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Julian Castro to McConnell: Get serious

San Antonio Mayor Julian Castro, a star at the Democratic National Convention and leading advocate of immigration reform, criticized Senate GOP leader Mitch McConnell's call for significant changes to the bipartisan bill now before the Senate.

"What we need now are folks who are seriously working to pass it come together and make the compromises, make the small changes that are needed," Castro told CBS News after a White House event with business and labor leaders united behind comprehensive reform. "It has a strong framework and it's going to take serious legislators who actually want to get things done."

McConnell took the Senate floor and predicted the bill as drafted by the so-called Gang of 8 (four Republicans and four Democrats) would fail as written. Even so, McConnellvoted to begin debate on the legislation, helping it clear one important procedural hurdle.

"At the risk of stating the obvious, this bill has serious flaws," McConnell said. "In the days ahead there will need to be major changes to this bill if it's going to become law. These include, but are not limited to, the areas of border security, government benefits and taxes."

On the issue of border security, Castro echoed the White House contention that improvements in border security ought to pave the way for comprehensive reform. The chief goal of that reform is creating a path to citizenship for the estimated 11 million illegal immigrants already here. Under the legislation, most undocumented workers would be immediately protected from deportation but have to wait up to 13 years to obtain citizenship.

Castro also said it would be impossible to create absolute border security, implying any attempt to tie legalization of undocumented workers to that standard would gut the 1,077-page bill.

"If someone wants to know, are we ever going to have zero people who come into the United States undocumented, the answer to that is no," Castro said. "You're never going to be at zero. Getting 100 percent border security as a goal is not a bad thing. It makes sense. But saying that we're not going to move forward until you have 100 percent border security--not even a prison is 100 percent secure because people break out of prisons all the time. We've got to be realistic."

One of the architects of the bill, Sen. Marco Rubio, R-Fla., has said the Senate must toughen border security requirements to put the legislation on President Obama's desk. Conservative critics complain the current bill leaves the issue of border security improvements to the Secretary of Homeland Security and also offers other waivers to border security requirements.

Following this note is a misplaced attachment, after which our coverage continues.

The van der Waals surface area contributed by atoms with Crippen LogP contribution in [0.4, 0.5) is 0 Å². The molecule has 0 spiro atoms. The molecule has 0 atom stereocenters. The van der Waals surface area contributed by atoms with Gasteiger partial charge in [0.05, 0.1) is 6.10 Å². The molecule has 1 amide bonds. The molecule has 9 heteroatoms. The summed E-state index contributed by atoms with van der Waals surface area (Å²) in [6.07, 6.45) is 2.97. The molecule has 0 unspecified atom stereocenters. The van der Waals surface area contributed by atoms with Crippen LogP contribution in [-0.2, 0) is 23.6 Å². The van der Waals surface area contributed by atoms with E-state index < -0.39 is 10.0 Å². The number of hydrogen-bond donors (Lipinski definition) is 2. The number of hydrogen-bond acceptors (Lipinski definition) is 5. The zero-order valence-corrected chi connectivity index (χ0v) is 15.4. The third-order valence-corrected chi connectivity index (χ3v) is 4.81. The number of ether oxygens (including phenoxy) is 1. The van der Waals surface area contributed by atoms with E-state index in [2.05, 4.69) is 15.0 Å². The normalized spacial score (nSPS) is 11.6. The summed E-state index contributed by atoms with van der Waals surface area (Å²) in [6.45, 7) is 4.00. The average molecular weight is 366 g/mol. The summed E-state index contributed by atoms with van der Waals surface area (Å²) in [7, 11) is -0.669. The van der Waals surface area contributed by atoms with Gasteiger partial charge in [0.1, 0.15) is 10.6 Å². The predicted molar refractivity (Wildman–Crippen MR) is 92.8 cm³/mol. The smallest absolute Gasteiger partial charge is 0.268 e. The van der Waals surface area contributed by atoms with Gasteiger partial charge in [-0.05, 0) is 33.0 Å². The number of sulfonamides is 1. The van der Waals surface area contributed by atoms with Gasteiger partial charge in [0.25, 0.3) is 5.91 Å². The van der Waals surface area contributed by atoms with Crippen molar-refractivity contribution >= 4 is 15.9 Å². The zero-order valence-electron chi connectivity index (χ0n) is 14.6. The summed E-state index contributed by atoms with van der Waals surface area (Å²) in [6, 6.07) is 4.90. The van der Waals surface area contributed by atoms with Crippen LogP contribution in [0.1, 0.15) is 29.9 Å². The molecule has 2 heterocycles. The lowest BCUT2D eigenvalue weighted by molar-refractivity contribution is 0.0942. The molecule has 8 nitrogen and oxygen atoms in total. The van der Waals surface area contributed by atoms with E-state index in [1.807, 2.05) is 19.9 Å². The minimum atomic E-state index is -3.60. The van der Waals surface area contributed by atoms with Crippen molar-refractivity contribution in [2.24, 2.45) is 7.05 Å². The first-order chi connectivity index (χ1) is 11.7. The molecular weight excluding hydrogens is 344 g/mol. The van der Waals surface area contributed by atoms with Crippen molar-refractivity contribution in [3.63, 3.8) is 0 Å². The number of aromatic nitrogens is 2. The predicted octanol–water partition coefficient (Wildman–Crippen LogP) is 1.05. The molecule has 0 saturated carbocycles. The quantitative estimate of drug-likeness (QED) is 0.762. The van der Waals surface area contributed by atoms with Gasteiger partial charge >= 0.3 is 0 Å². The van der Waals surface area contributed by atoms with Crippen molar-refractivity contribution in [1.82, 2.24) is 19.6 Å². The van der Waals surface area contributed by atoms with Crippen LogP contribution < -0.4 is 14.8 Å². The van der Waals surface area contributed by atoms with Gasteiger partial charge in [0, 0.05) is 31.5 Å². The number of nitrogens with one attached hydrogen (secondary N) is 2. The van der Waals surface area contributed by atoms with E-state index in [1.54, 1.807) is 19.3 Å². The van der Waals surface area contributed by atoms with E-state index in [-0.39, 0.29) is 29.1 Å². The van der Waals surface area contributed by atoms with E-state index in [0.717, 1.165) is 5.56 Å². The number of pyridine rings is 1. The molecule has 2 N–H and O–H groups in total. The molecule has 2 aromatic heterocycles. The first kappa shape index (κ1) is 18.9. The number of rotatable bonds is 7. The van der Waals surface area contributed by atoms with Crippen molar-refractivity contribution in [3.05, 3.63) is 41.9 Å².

Though the bill overcame an early procedural vote, it is unclear if there will be 60 votes to overcome an expected filibuster. Even though GOP Sen. Kelly Ayotte, R-N.H., now supports the bill, potential Democratic defections could make the question of overcoming a filibuster a perilous one for Obama and reform backers like Castro.

"I believe that this legislation will ultimately pass," Castro predicted. "Democrats are not going to get everything they wanted, the Republicans are not going to get exactly what they want, but the American people, as has been shown time after time, are supportive of fixing this broken immigration system."

Castro's prediction was not just for Senate passage but for House passage as well.

"This is going to pass in the Senate and then it's going to pass in the House, of course there are going to be amendments in both chambers but at the end of the day I'm confident that they'll send something that the President can sign," Castro said.

Castro acknowledged questions about border security are not the only ones the bill will have to answer. Critics have also focused on future legal immigration, fearing if the bill does not address how many workers can legally enter and for which jobs the country will, as it did after comprehensive reform in 1986, revisit an undocumented worker problem again years from now.

"In terms of folks coming in the future, I believe that that's something that will get ironed out in the final piece of legislation and ought to be," Castro said. "The basic framework of good legislation is there. Now it's going to take serious legislators to actually get it over the goal post."

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